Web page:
In the case of Ari's family, what we see looks a lot like recessive inheritance of a disease gene (Figure 17.2), but it can sometimes be hard to tell if someone has lactose intolerance if they are not exposed to a lot of lactose. Her father's family, with western European ancestry and a standard American diet full of dairy products, appears to be full of lactose-persistent people. However, it is actually harder to tell about people on her mother's side of the family, who consume a more standard Middle Eastern diet. Although they also use dairy products, they eat recipes based on yogurt more often than milk, and drink tea or wine or water more often than milk. Lactose intolerance can be hard to diagnose even in someone who is exposed to a lot of milk, as happened with Ari; someone who is consuming a nearly lactose-free diet simply because of cultural context may not even know whether milk gives them problems. We know from many studies of other families and individuals that lactase persistence is dominant over lactose intolerance.
Telling just who is or isn't affected with a particular problem is a common problem in many genetic studies, but especially so with situations such as lactose intolerance that have an environmental component. A genetic disease called favism is only detected in individuals with the defect who eat fava beans. Normally, detection of malignant hyperthermia happens because someone undergoes general anaesthetic for surgery. Individuals susceptible to steroid glaucoma will only develop this potentially blinding eye disease if they are exposed to certain corticosteroid medications. So for many of these complex traits with both genetic and environmental elements, many of us have no idea what our phenotype or genotype might be because we have not encountered the conditions that would elicit the trait in someone with the predisposing genotype.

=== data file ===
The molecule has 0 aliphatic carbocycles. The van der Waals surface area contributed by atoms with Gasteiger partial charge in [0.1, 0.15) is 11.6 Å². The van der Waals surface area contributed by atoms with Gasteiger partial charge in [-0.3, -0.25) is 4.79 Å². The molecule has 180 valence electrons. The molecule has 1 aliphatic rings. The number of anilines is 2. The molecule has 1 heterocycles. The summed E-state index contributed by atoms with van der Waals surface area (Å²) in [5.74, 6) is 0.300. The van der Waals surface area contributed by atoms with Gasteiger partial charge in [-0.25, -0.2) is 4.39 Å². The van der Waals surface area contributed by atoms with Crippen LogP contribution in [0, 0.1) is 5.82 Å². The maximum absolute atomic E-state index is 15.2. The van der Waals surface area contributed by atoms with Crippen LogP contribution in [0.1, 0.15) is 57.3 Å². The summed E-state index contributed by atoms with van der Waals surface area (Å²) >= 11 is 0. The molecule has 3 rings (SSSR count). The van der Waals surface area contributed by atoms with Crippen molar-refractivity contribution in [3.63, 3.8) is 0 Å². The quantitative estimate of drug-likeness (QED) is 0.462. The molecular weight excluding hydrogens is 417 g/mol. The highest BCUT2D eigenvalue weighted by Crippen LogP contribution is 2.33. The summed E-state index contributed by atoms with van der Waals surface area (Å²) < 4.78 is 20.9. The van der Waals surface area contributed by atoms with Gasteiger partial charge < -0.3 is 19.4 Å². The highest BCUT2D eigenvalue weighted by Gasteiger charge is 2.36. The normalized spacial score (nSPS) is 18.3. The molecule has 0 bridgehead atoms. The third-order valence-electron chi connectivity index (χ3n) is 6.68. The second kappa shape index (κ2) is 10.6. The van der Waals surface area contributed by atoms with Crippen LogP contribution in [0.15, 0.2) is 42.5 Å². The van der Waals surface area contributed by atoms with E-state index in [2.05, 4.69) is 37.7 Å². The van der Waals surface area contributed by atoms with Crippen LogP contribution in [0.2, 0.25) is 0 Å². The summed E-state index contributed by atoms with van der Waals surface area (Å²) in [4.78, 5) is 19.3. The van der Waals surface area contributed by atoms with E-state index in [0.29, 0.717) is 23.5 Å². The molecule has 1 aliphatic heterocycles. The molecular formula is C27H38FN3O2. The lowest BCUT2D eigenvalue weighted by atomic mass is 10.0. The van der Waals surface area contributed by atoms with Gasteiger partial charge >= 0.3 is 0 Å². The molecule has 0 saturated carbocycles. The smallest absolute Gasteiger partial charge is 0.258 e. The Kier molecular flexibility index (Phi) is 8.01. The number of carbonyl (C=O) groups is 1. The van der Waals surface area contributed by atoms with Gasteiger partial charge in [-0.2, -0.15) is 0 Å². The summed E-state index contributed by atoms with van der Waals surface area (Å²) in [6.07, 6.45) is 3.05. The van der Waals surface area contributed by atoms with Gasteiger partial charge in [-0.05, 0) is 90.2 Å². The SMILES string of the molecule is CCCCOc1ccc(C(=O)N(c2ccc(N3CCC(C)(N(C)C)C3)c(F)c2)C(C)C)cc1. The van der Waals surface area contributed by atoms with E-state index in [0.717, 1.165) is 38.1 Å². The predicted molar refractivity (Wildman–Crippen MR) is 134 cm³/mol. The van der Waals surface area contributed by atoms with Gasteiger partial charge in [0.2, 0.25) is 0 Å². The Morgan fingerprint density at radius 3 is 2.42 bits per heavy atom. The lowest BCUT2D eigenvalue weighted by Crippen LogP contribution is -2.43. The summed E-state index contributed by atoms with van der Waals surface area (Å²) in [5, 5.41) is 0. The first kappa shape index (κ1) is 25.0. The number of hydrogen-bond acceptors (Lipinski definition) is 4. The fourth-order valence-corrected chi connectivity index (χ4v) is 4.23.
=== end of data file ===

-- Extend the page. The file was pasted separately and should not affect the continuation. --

This process of bringing about the expression of a phenotype in response to exposure to something is called induction. Although many inherited phe-notypes are congenital (present from birth) or developmental (develop at a particular stage in the course of development and aging), there are many phenotypes that are inducible. Tanning is the process of inducing more skin melanin in response to sunlight (or tanning beds). Certain allergies might be
FIGURE 17.2 Recessive inheritance of lactose intolerance in Ari's family. The black symbol marks the one known case of lactose intolerance on both sides of the family. It is clear that her father's family has many individuals with lactase persistence, but the phenotype is unclear for most of her mother's side of the family because of their relatively low-lactose diet in which milk products tend to be yogurt based. We do know that Ari's mother and her father can both drink milk without problems, so they both appear to be carriers. This implies that at least one of her maternal grandparents should be lactase persistent.
said to be induced by exposure to the allergen, such as penicillin or a bee sting. In genetic terms, we usually use the term induction to refer to a process that brings about increased expression of a gene.
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